Olympic Salad, Midnight Feast and Sweet Chilli Chicken were just some of the products from a partnership between a food manufacturer and first-year pupils at Bo'ness Academy. The 12-week challenge was featured at a financial education conference, run by Enterprising Careers at Strathclyde University last week.
Caledonian Produce is based in Bo'ness and is the main food producer for Marks Spencer in Scotland. Having worked with primary schools for 10 years, it was eager to expand into secondary schools. "Following a successful food challenge as part of a P7 transition project, we were keen to try something more in-depth with the S1 pupils," says depute head Isabelle Jean-Pierre.
The brief was to design a side salad to appeal to MS's younger customers, which had to include healthy ingredients and be as fresh as possible. If it was marketable, the shop promised to put it on its shelves. "They had to agree a price," says Mme Jean-Pierre. "In art and design, they had to think of a concept and design a label. In business management, they worked on presenting, pitching, costing and marketing, providing an analysis of the market segment, and detailing how much each raw material costs.
"In PSE, they worked in teams where each member had a specific role - managing director; marketing manager; development manager; finance and resource manager; HR manager. Caledonian Produce staff conducted the interviews, ensuring each candidate was clear about what each role entailed.
A two-day grand finale was planned for the end of January, with each team assessed by a panel of judges from the authority and Caledonian Produce. Each department was asked to come up with assessment criteria and pupils had to make a five to eight-minute business presentation to the headteacher, manufacturing manager and HR manager. In the afternoon, they displayed their work, allowing the food to be tasted.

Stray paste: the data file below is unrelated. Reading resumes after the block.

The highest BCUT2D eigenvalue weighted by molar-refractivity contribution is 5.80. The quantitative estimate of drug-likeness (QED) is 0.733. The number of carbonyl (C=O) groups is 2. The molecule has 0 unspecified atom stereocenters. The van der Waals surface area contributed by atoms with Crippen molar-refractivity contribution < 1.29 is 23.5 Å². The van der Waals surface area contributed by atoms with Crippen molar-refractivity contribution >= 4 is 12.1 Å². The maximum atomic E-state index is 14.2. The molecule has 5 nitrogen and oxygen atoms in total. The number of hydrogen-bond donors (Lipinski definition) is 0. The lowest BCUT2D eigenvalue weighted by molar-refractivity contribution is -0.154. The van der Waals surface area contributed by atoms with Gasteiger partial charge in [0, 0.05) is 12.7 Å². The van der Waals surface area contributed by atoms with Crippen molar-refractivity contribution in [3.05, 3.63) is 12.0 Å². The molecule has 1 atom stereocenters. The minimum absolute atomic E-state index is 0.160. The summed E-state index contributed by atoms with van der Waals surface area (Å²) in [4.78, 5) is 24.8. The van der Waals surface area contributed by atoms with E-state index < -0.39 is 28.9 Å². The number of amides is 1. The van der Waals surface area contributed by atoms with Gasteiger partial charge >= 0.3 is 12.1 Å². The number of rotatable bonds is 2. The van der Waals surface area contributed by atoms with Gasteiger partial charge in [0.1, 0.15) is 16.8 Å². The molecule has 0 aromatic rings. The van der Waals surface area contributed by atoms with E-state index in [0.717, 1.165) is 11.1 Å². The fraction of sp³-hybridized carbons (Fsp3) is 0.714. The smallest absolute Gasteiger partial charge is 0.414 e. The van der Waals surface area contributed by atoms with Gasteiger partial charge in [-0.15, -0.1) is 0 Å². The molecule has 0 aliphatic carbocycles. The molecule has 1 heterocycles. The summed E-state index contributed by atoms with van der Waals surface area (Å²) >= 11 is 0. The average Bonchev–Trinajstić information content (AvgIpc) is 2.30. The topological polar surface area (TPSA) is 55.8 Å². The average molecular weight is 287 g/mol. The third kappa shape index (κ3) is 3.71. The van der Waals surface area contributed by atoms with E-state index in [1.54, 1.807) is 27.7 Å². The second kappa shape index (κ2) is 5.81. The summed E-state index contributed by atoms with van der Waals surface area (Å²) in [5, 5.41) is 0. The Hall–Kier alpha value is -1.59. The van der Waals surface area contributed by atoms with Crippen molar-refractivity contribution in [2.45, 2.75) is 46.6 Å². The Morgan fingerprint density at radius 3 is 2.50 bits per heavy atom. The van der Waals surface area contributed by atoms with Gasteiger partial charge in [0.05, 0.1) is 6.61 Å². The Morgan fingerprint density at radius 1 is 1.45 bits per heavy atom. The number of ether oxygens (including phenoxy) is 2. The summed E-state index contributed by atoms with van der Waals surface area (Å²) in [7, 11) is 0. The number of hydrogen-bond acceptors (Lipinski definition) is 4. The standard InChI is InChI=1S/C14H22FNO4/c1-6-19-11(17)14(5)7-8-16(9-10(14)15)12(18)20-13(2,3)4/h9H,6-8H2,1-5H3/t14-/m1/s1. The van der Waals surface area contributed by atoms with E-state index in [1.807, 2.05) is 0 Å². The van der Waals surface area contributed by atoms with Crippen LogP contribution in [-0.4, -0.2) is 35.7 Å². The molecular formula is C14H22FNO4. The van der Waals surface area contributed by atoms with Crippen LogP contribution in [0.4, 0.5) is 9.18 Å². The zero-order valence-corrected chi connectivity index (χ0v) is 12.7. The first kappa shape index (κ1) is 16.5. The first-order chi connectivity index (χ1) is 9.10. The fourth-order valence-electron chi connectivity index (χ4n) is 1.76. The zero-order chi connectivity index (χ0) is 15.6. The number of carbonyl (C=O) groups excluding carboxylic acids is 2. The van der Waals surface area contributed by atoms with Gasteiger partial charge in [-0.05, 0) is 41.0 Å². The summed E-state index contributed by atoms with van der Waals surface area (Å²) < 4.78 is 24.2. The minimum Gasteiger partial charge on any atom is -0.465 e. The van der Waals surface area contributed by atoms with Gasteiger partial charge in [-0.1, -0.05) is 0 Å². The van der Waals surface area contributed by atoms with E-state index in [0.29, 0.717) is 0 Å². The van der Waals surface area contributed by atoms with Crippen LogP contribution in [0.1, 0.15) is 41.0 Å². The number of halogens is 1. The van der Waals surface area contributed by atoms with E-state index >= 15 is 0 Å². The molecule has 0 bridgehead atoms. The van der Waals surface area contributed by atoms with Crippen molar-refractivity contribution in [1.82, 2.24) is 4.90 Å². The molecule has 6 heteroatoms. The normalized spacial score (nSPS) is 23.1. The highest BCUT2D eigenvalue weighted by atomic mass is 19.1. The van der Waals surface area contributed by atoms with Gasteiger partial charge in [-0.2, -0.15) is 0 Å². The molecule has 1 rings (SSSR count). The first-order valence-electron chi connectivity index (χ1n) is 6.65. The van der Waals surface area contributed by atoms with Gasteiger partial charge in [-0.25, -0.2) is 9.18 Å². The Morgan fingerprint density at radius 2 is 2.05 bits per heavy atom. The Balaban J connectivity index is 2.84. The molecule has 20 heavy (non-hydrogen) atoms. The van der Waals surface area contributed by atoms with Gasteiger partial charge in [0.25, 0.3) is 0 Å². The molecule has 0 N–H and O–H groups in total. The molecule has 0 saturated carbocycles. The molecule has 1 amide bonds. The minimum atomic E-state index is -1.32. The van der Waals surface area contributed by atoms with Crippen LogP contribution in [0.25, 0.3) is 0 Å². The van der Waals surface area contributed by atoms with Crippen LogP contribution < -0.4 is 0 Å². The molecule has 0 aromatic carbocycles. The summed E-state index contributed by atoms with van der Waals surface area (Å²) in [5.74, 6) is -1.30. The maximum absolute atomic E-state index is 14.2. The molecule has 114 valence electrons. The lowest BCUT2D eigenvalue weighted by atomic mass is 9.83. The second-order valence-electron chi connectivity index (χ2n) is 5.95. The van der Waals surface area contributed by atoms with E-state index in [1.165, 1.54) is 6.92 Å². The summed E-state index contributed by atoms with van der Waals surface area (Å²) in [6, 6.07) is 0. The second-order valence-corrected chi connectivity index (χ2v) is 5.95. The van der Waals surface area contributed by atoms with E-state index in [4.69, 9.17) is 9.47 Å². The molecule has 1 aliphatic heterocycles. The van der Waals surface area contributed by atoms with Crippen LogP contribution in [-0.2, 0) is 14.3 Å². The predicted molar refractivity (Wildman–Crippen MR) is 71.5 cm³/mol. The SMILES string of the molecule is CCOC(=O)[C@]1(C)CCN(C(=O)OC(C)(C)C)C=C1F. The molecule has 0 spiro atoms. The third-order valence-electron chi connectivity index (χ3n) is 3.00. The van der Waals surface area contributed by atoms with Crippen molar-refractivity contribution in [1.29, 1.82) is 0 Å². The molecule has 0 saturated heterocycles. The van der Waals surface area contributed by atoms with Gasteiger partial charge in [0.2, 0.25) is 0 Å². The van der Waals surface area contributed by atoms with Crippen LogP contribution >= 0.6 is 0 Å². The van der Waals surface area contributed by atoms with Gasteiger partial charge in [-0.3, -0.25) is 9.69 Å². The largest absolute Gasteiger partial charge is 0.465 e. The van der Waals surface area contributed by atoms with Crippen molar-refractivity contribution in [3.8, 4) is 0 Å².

The two best groups from each day were selected and four finalists invited to give a presentation to MS officials from London.
"The focus retained throughout was amazing," says Mme Jean-Pierre. "I can't believe how much peer support there was - some from parents, some from teachers, but mostly from other pupils. They helped each other in a natural, organic way. One of the judges said that he would never have known it was first-year students, and it was scary how good they were."
But Mme Jean-Pierre is also full of praise for Caledonian Produce. "They attended the project meetings every two weeks, gave advice on what was practical, their designer spoke to us on how to convey a concept, and they interviewed pupils."
The pupils now have an increased awareness of local jobs and opportunities which, the school says, has resulted in fifth and sixth years being more ambitious than the previous operator jobs they tended to apply for with the company.
It also set learning within a real-life context, enabling them to understand the relevance of different subject areas, and to transfer skills in an integrated approach.
For the staff, it was also a huge learning experience. "We now realise that some departments should have come in later, which would have helped avoid some of the pressure," she recalls. "For example, home economics needed the ingredients list for art and design, but did not have it at the start, and business studies needed prices but had to wait. Who comes in when was key.
"It was a very positive experience and we must not underestimate the challenges involved. We realised that we need to be more flexible with resources, with timetables, and with staff. We had to resign ourselves to the fact that not everyone involved could attend every meeting. Our school would not be flexible for more than one project like this at a time. It is a fantastic way of implementing A Curriculum for Excellence, but very demanding."
Meanwhile, Caledonian's HR manager, Debra Nichol Storie, has been given the Determined to Succeed Director Award for Developing Young People, and the winning product - Sweet Chilli Chicken - should be on the shelves from May.